Contrary to popular belief, not all of Iceland is made up of grassy meadows and glaciers. While volcanoes are a huge part of the country's geological makeup, they're also responsible for shaping Iceland's volcanic deserts, also known as the Highlands. The term 'desert' automatically conjures up thoughts of sand and dunes with the occasional cactus thrown in between but in reality, no two deserts look the same. Iceland's deserts are more akin to an otherworldly landscape, somewhere in between Antarctica's barren desert and the dry, remote landscapes in South America.


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With that being said, they're also home to some of the country's most beautiful features. By definition, a desert is a place that receives less than average rainfall - by a significant amount - so, while there are no regular rainstorms, the landscape is beautiful in an unfamiliar way to most. It takes more than a day hike to get through any number of the Highlands trails, and this is what to know if it's your goal.

The 'Wilderness'

Venturing into Iceland's Highlands and taking on the volcanic trails that will lead one through this remote territory means experiencing the 'wilderness' as it's referred to. This might sound a bit strange considering that aside from Reykjavik, there aren't many large cities in the country that could constitute anything that's not remote. After starting any number of hikes in this region, though, it will become clear what's meant by the wilderness - there are no accommodations other than mountain huts, which can be booked through the Ferðafélag Íslands or Útivist websites. Aside from that, it's just you, your fellow hikers, and the campsite that you're responsible for setting up.

Since camping is done outdoors (obviously), it's important to pay attention to the weather conditions. The best months for hiking are during the summer months when the scenery is at its peak and the roads are open. The months of July and August are the best for this, although don't expect that to mean the temperatures will also be higher. Since the Highlands are higher in elevation, the temperature can differ drastically from that at sea level, so it's important to bring multiple layers and dress appropriately. The time of the year also doesn't exclude sandstorms or strong winds, with temperatures occasionally dropping below zero at night. Gloves and sunglasses are both good things to have in this case.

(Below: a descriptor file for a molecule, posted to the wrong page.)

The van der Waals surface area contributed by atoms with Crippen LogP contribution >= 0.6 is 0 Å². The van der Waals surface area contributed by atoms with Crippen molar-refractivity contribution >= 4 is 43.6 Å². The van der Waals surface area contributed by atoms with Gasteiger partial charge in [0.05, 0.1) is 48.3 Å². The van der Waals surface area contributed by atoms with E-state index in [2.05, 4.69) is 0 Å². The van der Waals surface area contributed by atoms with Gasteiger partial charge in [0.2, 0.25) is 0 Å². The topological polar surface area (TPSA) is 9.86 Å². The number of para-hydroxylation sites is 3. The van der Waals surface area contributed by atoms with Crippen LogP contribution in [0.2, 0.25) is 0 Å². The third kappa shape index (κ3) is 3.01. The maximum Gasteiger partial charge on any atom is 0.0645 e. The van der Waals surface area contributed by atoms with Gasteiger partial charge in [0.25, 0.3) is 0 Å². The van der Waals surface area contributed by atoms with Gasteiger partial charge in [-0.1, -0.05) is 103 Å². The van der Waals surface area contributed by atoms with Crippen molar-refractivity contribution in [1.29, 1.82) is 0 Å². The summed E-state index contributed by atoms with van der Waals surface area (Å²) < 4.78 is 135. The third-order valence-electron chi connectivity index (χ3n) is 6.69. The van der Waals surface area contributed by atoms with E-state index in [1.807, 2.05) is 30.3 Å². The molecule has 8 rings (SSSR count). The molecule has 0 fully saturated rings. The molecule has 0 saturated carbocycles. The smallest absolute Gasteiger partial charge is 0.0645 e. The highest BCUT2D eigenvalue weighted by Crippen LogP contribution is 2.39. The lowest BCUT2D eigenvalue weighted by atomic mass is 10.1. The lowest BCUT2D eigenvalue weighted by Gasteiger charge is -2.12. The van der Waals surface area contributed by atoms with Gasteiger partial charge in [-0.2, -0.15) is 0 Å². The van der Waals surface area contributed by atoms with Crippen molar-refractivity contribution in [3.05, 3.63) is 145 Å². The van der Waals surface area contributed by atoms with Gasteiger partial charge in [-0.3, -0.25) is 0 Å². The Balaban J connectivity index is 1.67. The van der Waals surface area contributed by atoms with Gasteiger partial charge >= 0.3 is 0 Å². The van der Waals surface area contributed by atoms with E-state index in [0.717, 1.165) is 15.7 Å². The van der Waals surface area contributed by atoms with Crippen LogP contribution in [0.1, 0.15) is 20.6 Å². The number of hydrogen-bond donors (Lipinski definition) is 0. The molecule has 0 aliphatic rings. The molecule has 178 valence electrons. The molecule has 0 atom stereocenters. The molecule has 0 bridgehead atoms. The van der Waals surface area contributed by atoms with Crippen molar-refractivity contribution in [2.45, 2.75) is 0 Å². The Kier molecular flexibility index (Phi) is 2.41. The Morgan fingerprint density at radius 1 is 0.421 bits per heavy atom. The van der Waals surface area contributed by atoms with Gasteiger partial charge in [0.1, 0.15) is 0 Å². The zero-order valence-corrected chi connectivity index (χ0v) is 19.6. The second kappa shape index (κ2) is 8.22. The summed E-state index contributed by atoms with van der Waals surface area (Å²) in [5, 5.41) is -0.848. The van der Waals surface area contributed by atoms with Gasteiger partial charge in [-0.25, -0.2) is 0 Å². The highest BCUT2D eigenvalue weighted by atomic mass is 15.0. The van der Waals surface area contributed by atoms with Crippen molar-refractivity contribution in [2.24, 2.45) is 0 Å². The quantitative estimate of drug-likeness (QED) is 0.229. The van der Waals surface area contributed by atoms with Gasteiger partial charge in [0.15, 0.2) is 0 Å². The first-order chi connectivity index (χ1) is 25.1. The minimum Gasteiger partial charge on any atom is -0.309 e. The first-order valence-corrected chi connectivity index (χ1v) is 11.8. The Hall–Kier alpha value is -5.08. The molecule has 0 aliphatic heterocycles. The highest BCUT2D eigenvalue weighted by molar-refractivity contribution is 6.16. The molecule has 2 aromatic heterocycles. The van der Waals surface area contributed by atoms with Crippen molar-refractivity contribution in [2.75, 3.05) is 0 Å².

During the winter months, many of the Highlands trails are impassable - which is only one reason out of many as to why hiking this region shouldn't be attempted during the worst weather season of the year. With that being said, it's not recommended that hikers, no matter how experienced, attempt hiking through the Highlands without an experienced guide. With trips spanning up to nine days in order to complete only one of this stunning landscape's many routes, it's important to be with someone who knows the terrain, especially since the trails are not marked.

Eldgjá Volcanic Fissure

According to kimkim, there are three popular routes (there are others, but these are the most well-known) that many people choose from to start. The first starts at Mount Sveinstindur; rather than starting off with a black sand desert as is with the case of much of the Highlands, this region has a breathtaking view. Overlooking a landscape that's covered in Kelly green moss and dotted with various streams and Lake Langisjór, as well as the Skaftá River, the waterways in this area are fed by a nearby glacier.

At the peak of the route in this area, hikers will have their first aerial view of the volcanic desert landscape that the Highlands is known for, along with incredible lava formations. This route is one of the shortest, requiring a hike of only four days, and at the end of it, hikers will be able to admire Eldgjá, also known as Fire Canyon, which is the largest volcano fissure in the entire world.

Fjallabak and Landmannalaugar

This is the shortest hike, requiring only three days. Hikers will walk a total of 24 miles and along the way, they'll learn the story of Swan Lake, also known as Álftavatn Lake. This tragic story tells the tale of a farmer who drowned in the lake and was only found after his wife had a dream about his last location. There are often other hikers in this area which makes it feel a bit less isolated, coming from all over to explore the region's hot springs, gullies, and ridges.

In the winter, there are ice caves to explore (carefully, if you are experienced), and in the summer, the snow-capped mountain peaks are truly a sight to behold. The accumulation of all of this hiking leads to Landmannalaugar, which is famously known for its rhyolite mountain ranges. Past that is the  Laugahraun Lava Field, which is home to 500-year old magma trails.

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